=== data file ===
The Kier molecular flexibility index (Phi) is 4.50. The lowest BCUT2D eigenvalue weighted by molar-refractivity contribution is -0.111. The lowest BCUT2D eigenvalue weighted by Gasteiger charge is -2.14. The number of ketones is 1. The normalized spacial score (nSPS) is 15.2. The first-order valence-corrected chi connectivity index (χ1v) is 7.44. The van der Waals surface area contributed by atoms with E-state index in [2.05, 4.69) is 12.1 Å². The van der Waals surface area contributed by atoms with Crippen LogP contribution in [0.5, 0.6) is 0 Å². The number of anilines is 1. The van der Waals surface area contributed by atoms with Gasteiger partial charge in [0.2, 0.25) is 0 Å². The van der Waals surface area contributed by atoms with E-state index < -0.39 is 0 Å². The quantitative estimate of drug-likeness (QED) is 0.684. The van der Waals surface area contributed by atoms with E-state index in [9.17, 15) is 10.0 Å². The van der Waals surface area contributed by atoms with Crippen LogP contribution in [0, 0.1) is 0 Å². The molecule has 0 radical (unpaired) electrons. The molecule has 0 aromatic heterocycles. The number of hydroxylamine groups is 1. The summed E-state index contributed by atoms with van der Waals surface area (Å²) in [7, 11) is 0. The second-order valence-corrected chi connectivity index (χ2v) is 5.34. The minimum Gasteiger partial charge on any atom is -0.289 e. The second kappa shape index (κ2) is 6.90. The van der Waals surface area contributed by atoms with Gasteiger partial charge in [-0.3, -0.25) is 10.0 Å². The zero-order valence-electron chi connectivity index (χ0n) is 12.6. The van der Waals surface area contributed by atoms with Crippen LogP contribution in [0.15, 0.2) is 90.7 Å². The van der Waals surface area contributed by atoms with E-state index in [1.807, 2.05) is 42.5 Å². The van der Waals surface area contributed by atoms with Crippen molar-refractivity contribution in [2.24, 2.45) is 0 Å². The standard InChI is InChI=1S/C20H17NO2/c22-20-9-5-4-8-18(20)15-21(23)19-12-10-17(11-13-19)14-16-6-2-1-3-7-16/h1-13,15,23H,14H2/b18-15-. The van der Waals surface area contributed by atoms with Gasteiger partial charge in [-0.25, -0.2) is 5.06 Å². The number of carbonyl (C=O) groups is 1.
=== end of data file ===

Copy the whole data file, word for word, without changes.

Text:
The Kier molecular flexibility index (Phi) is 4.50. The lowest BCUT2D eigenvalue weighted by molar-refractivity contribution is -0.111. The lowest BCUT2D eigenvalue weighted by Gasteiger charge is -2.14. The number of ketones is 1. The normalized spacial score (nSPS) is 15.2. The first-order valence-corrected chi connectivity index (χ1v) is 7.44. The van der Waals surface area contributed by atoms with E-state index in [2.05, 4.69) is 12.1 Å². The van der Waals surface area contributed by atoms with Crippen LogP contribution in [0.5, 0.6) is 0 Å². The number of anilines is 1. The van der Waals surface area contributed by atoms with Gasteiger partial charge in [0.2, 0.25) is 0 Å². The van der Waals surface area contributed by atoms with E-state index < -0.39 is 0 Å². The quantitative estimate of drug-likeness (QED) is 0.684. The van der Waals surface area contributed by atoms with E-state index in [9.17, 15) is 10.0 Å². The van der Waals surface area contributed by atoms with Crippen LogP contribution in [0, 0.1) is 0 Å². The molecule has 0 radical (unpaired) electrons. The molecule has 0 aromatic heterocycles. The number of hydroxylamine groups is 1. The summed E-state index contributed by atoms with van der Waals surface area (Å²) in [7, 11) is 0. The second-order valence-corrected chi connectivity index (χ2v) is 5.34. The minimum Gasteiger partial charge on any atom is -0.289 e. The second kappa shape index (κ2) is 6.90. The van der Waals surface area contributed by atoms with Gasteiger partial charge in [-0.3, -0.25) is 10.0 Å². The zero-order valence-electron chi connectivity index (χ0n) is 12.6. The van der Waals surface area contributed by atoms with Crippen LogP contribution in [0.15, 0.2) is 90.7 Å². The van der Waals surface area contributed by atoms with E-state index in [1.807, 2.05) is 42.5 Å². The van der Waals surface area contributed by atoms with Crippen molar-refractivity contribution in [2.24, 2.45) is 0 Å². The standard InChI is InChI=1S/C20H17NO2/c22-20-9-5-4-8-18(20)15-21(23)19-12-10-17(11-13-19)14-16-6-2-1-3-7-16/h1-13,15,23H,14H2/b18-15-. The van der Waals surface area contributed by atoms with Gasteiger partial charge in [-0.25, -0.2) is 5.06 Å². The number of carbonyl (C=O) groups is 1.